Quarter-life crisis? Thoughts on turning 25
It seems to be that time. Time for re-thinking, re-evaluating, re-fashioning. Our lives.
Liz turned 25 yesterday. My time came back in March. Like a mutual friend said, “We’ve now entered a new demographic bracket.” 25 is half-way to 50. We’re closer to the way we’ll be at 30 than the way we were in high school.
I took a long, healing Saturday walk with another recently turned 25:er this weekend. She was unhappy at her job, was feeling unappreciated, unhealthy, and overworked. The words she hardly dared utter, an ugly cliché she didn’t want to identify with, slipped out like a whisper: “burned out.” She’d woken up to the truth of it when she tried to log 25 hours worked in a row and the computer wouldn’t allow her to enter a number higher than 24, the total number of hours in a day. Another bracket had been broken, and she had slipped through.
Now she wanted— needed— a change. She wrote me yesterday that she had decided to leave her job and look for something new, something that would allow her a healthier, saner lifestyle: “Basically the next job I take, whatever it may be, I want to be something where I can prioritize my life first, and then also do my job well.” For this friend, the New York way had gotten the best of her; the endless push to both work and play harder and harder until she no longer had the energy to do either. Reaching 25 for her meant waking up to realize the dream she had been chasing—the bling and the title and the prestige— wasn’t really, truly, what she wanted. She didn’t know exactly what it was she wanted, but she was relieved to know what it was she didn’t want.
Call it the quarter-life crisis, or call it classic Gen Y brattiness, but all around me, other twenty-five year olds are looking at where they are and what they are doing and feeling strangely….out of place. Perhaps it’s the job that wasn’t as satisfying as they thought it would be, the boss who mistreats them, their neglected physiques, the flights they secretly search for but never buy on Kayak.com. For some, it’s the dream they keep having but don’t dare follow.
Over drinks, a friend of mine who works in financial services told me how miserable he is at the job that pays him incredibly well. “What would you do if you could just stop having to live up to this macho idea of the money-making man?” I asked—knowing him well enough to know why he was in his unhappy position in the first place. His answer was immediate: “public planning.” He had been a Geography major in college, a GIS wiz. I had forgotten that. The fact that he wouldn’t do what he wanted because he felt he needed to do what was expected of him was depressing to me. I recalled my friend who’d “burned out,” who’d said she didn’t know what she really wanted. That seemed a million times better than knowing exactly what it is you want and still not doing it.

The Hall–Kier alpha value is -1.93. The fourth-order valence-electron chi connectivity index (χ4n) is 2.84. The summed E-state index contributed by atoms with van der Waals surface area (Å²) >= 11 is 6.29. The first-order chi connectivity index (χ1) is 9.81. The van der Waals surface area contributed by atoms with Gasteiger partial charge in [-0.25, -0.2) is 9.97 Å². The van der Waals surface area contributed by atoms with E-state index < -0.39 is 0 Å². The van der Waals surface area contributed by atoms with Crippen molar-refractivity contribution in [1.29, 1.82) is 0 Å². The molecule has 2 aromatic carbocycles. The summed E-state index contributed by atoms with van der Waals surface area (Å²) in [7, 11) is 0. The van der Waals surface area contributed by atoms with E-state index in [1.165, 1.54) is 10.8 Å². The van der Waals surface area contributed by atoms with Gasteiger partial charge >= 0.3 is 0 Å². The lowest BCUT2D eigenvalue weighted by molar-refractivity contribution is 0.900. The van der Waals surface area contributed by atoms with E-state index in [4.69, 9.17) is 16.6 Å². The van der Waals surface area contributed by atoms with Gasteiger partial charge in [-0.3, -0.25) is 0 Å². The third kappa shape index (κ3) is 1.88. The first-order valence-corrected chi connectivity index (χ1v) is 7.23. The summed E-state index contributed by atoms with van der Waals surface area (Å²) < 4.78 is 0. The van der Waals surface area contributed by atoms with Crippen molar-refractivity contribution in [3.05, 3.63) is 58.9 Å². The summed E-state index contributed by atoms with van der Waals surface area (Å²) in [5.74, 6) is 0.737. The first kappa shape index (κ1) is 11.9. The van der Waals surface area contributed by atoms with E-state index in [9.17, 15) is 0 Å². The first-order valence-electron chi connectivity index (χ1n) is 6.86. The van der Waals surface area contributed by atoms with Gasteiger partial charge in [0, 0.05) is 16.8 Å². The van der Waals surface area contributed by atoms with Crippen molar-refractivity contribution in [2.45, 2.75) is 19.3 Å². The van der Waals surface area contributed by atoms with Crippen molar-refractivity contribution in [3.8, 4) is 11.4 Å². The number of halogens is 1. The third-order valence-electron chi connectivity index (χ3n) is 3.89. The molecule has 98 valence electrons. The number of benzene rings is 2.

Another friend told me that up until we’re 25, we think we know it all. After 25, we realize we really know nothing. All the plans we had in college and directly thereafter have given way to a messy reality, where life often gets in the way of our meticulous calculations. You lost your job, you got an unexpected job, you were in an accident, or you fell in love with a boy and that love made you move across the world. At 25, we are beginning to understand, truly, that plans, like rules, are meant to be broken. It is often the spontaneous, the unforeseen, that chisels out our individuality.
Now, at 25, when we’ve started to stir from the frenzied state of our early twenties, when we’ve begun to look at where we’ve come and either feel dissatisfied or just plain antsy, perhaps it is time to stop planning and start doing. To stop fearing side-steps and mis-steps. To, as a wise man I spoke to recently said, breach the minefield and step on the mine, because maybe, just maybe, stepping on the mine is part of it.
That same wise man left me with these words: “You have to live the life you claim you want to have. No one will prevent you.” At 25, it is time to take his advice.